Bringing the Metered Parking System Into the 21st Century
By David Cummins
One of the best movies of all time just might be “Cool Hand Luke,” the 1967 Paul Newman classic, perhaps best known for one of the ultimate movie lines: “What we’ve got here is failure to communicate.”
But what you might not remember about that movie is that it opens with Newman’s character cutting the heads off parking meters.
While people might like to complain about parking meters, they serve a vital purpose and can create economic development when used effectively. Innovative parking services improve traffic flow by making it easier to find a spot and optimize space turnover, benefitting local businesses. A modernized parking system also reduces pollution and traffic congestion by enabling people to find a spot faster.
The average motorist’s parking experience can be frustrating: A driver comes in to a city, finds it difficult to locate an available meter, and becomes aggravated if he or she doesn’t have the correct coins to put into the meter. Many cities see the potential that exists by upgrading the parking experience, but in these difficult economic times, cities can be too overburdened and underfunded to make a change on their own.
Long used in other government functions, the public-private partnership (3P) model, is an emerging strategy that offers a modernized and more convenient parking operation for motorists and businesses.
At its most basic level, the 3P model is a contract between a public-sector authority and a private party, in which the latter assumes significant – and, in most cases, all – financial, technical and operational risks in a specific project. The public-sector authority retains programmatic oversight – enshrined in contractual boundaries – as well as core policy functions such as parking rate increases.
The 3P model allows a city to work with a private vendor that provides strategic management and operational expertise, in addition to making a considerable investment in updating technologies and infrastructure – investments and upgrades that it might not otherwise be able to do.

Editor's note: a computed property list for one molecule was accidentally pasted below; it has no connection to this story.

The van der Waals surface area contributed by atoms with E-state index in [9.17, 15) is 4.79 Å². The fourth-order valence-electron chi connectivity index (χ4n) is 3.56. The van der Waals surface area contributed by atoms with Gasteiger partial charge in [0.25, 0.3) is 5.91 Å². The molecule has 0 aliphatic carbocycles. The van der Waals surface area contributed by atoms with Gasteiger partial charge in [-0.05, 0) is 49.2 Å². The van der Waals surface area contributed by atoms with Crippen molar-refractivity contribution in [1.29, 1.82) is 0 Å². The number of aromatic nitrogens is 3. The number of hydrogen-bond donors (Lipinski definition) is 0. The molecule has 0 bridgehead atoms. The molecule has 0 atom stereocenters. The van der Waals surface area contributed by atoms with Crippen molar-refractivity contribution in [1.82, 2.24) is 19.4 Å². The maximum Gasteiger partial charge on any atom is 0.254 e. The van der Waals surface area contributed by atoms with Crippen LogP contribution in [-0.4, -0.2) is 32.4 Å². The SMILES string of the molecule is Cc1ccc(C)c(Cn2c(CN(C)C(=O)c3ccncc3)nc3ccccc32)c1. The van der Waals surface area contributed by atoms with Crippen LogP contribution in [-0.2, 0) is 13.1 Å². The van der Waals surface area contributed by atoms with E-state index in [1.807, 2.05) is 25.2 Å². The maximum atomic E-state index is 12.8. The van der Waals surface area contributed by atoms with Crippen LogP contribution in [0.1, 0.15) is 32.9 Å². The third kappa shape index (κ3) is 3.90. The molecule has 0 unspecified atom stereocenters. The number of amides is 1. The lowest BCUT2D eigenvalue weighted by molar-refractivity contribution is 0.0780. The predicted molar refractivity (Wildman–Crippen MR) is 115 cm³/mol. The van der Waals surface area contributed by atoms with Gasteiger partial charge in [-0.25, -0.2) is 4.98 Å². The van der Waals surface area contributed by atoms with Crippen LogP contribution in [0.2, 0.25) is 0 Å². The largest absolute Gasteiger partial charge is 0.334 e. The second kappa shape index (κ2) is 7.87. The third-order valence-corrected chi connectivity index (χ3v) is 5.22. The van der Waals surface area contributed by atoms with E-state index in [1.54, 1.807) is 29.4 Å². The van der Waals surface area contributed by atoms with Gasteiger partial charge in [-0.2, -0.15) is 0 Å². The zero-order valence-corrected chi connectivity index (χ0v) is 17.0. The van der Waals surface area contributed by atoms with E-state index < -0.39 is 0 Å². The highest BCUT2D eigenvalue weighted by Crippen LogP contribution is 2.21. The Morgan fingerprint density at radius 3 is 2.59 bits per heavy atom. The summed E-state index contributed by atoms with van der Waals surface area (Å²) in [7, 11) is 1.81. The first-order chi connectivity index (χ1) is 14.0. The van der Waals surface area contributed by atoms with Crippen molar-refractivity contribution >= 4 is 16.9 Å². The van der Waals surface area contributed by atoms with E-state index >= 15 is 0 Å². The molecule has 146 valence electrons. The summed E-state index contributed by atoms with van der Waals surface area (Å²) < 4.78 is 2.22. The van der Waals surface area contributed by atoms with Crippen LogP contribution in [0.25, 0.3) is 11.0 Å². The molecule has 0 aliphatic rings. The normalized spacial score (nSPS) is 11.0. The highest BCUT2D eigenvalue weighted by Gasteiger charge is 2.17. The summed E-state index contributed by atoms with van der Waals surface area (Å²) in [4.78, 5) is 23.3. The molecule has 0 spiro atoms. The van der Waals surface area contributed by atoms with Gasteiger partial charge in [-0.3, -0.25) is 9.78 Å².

This takes a big burden off the city administration in terms of budgetary and delivery risks, or concerns associated with increasing personnel costs. This also enhances the entire parking experience for drivers: For example, they are able to quickly and easily locate a meter and pay with a simple swipe of a credit or debit card.
Another unique feature of the 3P model is the revenue-sharing structure. Cities can decide what best meets their financial needs – a large lump sum payment up front, sharing the revenue over the life of the agreement, or a combination of the two.
In a revenue-sharing arrangement, the two parties split the revenue from parking meter fees and/or tickets, ensuring a consistent stream of annual revenue for the city. Since the city makes no initial investment in the agreement, any revenue incurred is pure profit and will exceed what it could have generated on its own.
These increased dollars can then be used for the city’s other operational needs, including infrastructure improvement such as street and sidewalk repairs. This also means government officials become more productive and efficient, because they have more freedom to focus on other city priorities.
The updated technologies and methods associated with employing the 3P model also are advantageous for a city’s local economy and its citizens. By making parking more convenient for residents and visitors, local businesses will see an increase in foot traffic and sales.
Additionally, by employing the latest technologies, the city helps to create a sustainable parking environment.
For example, many new parking meters are solar-powered, reducing the need to recycle the thousands of batteries that power the machines each year. Further, by making parking more available and convenient, drivers are able to park faster, ultimately reducing traffic congestion and emissions created by the circling that usually entails finding an available parking spot.
As we move into the future of the parking industry, more advanced technologies will take hold.
For example, web-based and phone applications will provide information on meter use and availability. A driver could schedule his or her trip based on that data, which reduces traffic congestion (and frustration).
Payment could be made by phone, and drivers would receive a text message reminder when time is running out. If they want to stay longer – they can add an hour with a simple pay-by-phone application, keeping the customer’s patronage in local businesses.
Unfortunately, because of the economy, many cities are more focused on meeting the basic needs of government and can’t focus on improving their parking system. By joining forces with a partner in the private sector with expertise in this area, drivers can benefit from parking improvements and cities can gain additional revenue.
David Cummins is Vice President of Sales and Marketing for the Transportation Solutions Group of Affiliated Computer Services (ACS), a Xerox company. He can be reached at email@example.com. ACS recently began a public-private partnership with the City of Indianapolis.